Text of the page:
I’ve learned more about the Thingiverse security breach we reported on yesterday, and it could be not as bad as initially thought.
For those who have not yet heard, security researchers discovered a dump of Thingiverse data circulating online, and that it contained, among other things, security credentials for some Thingiverse users.
According to the report on HaveIBeenPwned.com, some 228,102 accounts were exposed. This includes the email address, as well as a lightly-encrypted password.
However, this may not be as bad as it looks. TwoSense Software Engineer TJ Horner examined the data dump and learned quite a bit about what happened. This data can be analyzed by anyone because, well, the data has been published online.
Horner’s analysis is notable because they previously worked at MakerBot, the operator of Thingiverse, and should have some additional insights into the data. According to their analysis:
Horner said the data is actually from a staging database that contains data from Thingiverse’s activity up until May 18, 2018. Data created after that data was not in the data dump. Apparently an incredible 2,079,011 users were included in the dump.
Since the revelation of the leak, MakerBot has indicated there were only about 500 users affected. Horner believes this is because that’s the number of non-MakerBot accounts in the dump, the remainder being internal accounts.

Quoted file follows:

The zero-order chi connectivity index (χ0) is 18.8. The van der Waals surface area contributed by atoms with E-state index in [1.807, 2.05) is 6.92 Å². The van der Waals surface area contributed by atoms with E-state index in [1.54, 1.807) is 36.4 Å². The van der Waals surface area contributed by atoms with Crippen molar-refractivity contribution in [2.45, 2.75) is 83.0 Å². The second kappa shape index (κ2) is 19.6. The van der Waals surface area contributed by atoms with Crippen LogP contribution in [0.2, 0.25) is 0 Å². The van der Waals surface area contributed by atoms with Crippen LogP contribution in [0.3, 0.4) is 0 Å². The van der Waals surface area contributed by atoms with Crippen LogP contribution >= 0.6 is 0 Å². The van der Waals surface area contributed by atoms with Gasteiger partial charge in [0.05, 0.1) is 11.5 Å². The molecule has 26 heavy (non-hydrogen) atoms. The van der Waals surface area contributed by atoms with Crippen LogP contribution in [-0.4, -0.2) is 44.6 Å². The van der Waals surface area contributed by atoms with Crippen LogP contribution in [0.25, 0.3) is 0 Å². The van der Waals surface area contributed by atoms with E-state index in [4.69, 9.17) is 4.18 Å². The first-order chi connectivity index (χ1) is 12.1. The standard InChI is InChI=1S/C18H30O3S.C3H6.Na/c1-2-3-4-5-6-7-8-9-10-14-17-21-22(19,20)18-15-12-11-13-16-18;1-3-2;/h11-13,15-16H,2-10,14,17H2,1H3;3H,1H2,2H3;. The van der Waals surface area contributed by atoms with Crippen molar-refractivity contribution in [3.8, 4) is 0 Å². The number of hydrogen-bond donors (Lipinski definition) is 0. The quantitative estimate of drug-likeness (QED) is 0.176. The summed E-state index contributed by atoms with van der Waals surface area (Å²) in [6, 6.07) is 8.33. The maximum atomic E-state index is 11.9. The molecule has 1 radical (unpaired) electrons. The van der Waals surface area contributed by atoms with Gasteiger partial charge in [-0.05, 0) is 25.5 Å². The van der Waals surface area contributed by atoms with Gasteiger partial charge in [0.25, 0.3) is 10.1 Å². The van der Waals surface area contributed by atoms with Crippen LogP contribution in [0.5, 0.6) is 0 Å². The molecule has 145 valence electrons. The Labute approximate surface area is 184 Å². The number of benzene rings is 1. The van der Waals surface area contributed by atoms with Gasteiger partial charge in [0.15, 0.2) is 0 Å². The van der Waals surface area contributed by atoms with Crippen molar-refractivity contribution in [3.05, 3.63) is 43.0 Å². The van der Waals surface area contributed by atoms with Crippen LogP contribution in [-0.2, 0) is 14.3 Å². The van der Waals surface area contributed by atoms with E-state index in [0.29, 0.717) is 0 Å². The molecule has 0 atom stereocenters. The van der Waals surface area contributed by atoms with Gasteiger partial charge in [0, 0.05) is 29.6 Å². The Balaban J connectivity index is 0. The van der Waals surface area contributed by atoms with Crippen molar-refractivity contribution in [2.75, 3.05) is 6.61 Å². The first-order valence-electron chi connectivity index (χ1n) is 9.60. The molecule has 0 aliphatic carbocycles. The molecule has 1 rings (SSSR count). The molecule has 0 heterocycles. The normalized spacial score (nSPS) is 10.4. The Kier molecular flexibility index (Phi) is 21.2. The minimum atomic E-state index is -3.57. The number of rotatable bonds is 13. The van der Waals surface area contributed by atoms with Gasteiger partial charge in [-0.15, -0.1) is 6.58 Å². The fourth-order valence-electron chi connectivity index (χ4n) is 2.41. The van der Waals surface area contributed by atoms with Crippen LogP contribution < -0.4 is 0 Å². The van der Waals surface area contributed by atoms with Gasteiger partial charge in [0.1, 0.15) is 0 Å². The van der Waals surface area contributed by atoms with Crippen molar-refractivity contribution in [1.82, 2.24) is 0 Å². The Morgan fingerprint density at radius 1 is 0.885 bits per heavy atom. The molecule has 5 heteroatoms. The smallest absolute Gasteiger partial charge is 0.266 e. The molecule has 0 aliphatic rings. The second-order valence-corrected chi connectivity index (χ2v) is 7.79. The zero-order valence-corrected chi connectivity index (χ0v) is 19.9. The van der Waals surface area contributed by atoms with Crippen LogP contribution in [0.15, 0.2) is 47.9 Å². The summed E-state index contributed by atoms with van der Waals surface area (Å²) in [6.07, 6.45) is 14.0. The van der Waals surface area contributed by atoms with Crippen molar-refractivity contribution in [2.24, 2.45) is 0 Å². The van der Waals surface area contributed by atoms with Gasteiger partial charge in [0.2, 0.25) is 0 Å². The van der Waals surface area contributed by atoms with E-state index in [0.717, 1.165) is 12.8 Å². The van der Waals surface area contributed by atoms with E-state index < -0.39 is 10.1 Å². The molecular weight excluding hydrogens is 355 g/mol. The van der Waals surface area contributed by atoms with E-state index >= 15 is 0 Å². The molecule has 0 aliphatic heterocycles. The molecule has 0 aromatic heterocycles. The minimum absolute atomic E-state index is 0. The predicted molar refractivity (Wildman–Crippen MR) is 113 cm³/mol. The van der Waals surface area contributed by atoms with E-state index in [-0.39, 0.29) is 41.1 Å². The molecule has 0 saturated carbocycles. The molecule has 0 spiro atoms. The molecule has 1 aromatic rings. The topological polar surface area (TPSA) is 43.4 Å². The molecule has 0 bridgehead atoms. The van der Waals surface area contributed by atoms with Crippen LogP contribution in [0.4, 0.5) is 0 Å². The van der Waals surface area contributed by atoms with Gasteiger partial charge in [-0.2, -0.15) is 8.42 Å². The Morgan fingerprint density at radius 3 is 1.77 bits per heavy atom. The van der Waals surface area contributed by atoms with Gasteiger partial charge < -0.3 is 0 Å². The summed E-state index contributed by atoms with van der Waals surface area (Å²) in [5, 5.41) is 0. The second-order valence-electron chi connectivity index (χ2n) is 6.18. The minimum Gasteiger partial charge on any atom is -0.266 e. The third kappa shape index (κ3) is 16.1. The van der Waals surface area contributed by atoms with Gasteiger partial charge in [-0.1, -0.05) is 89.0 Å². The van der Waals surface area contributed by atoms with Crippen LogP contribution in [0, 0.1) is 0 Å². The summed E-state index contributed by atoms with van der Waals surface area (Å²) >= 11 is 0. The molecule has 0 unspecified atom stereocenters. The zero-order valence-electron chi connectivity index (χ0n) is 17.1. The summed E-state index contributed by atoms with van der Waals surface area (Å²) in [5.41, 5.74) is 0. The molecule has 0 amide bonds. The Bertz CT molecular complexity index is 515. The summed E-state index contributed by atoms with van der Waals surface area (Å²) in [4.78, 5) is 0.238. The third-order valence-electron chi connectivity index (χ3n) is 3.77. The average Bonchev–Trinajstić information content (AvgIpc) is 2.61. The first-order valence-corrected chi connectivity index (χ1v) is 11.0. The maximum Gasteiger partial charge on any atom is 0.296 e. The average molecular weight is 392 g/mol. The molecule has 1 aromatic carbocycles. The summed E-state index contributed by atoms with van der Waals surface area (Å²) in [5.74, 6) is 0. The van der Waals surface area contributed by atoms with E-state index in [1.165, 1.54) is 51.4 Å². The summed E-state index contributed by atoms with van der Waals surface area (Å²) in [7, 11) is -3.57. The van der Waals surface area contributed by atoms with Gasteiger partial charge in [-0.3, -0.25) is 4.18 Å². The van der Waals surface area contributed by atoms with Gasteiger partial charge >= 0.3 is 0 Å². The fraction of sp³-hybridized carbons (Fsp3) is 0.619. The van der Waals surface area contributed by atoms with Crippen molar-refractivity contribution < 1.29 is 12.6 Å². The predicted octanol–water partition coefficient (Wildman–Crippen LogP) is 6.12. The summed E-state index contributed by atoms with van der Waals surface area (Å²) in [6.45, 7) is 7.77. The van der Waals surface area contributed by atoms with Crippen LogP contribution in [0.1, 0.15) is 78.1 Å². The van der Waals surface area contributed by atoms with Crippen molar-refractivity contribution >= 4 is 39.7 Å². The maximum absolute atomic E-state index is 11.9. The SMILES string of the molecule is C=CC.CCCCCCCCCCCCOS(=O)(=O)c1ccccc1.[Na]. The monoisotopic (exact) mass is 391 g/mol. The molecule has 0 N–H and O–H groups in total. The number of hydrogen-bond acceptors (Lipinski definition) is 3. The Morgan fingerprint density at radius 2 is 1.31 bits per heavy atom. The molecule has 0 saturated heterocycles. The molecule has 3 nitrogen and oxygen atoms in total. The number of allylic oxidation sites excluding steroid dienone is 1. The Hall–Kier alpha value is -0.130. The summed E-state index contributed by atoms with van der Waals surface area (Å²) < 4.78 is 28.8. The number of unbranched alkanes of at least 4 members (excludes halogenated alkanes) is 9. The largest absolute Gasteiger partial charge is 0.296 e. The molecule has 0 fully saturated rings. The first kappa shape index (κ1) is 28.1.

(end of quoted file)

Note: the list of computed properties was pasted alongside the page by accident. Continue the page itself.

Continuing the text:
Horner explains the content of the dump:
“This means ALL real, live production data Thingiverse had on users until that point was leaked, of note:”
- Hashed passwords (SHA-1 or bcrypt)
- Physical addresses
- DMs between users
- Moderation logs
Horner also points out a warning, saying:
“With this leaked data there is a way to take control of every internet-connected MakerBot printer owned by any user in this leak, with users unable to do anything about it. I don’t want to go into detail about this quite yet in order to give MakerBot a chance to fix it. But it’s real bad.”
That sounds ominous, but it may be related to the physical addresses contained in the data dump. If that’s the case, then certainly many of these addresses will have changed in the 3.5 years that have elapsed since the data dump occurred.
It’s even less than that because the data dump goes all the way back to Thingiverse’s origin in 2008. Over that long duration it’s certain that many of the Internet-connected devices have been retired or replaced with more advanced equipment.
As of this morning, I have not seen an official announcement from MakerBot regarding the situation, but I do know they are aware of the incident and are no doubt preparing a statement and taking action internally.
In the meantime, I strongly recommend you change your passwords, not only on Thingiverse, but also any other site where you happened to use the same email address and password combination. If your email and password were exposed from Thingiverse, they might be used elsewhere. I also strongly recommend turning on two-factor authentication for any critical services you might use, such as your banking site.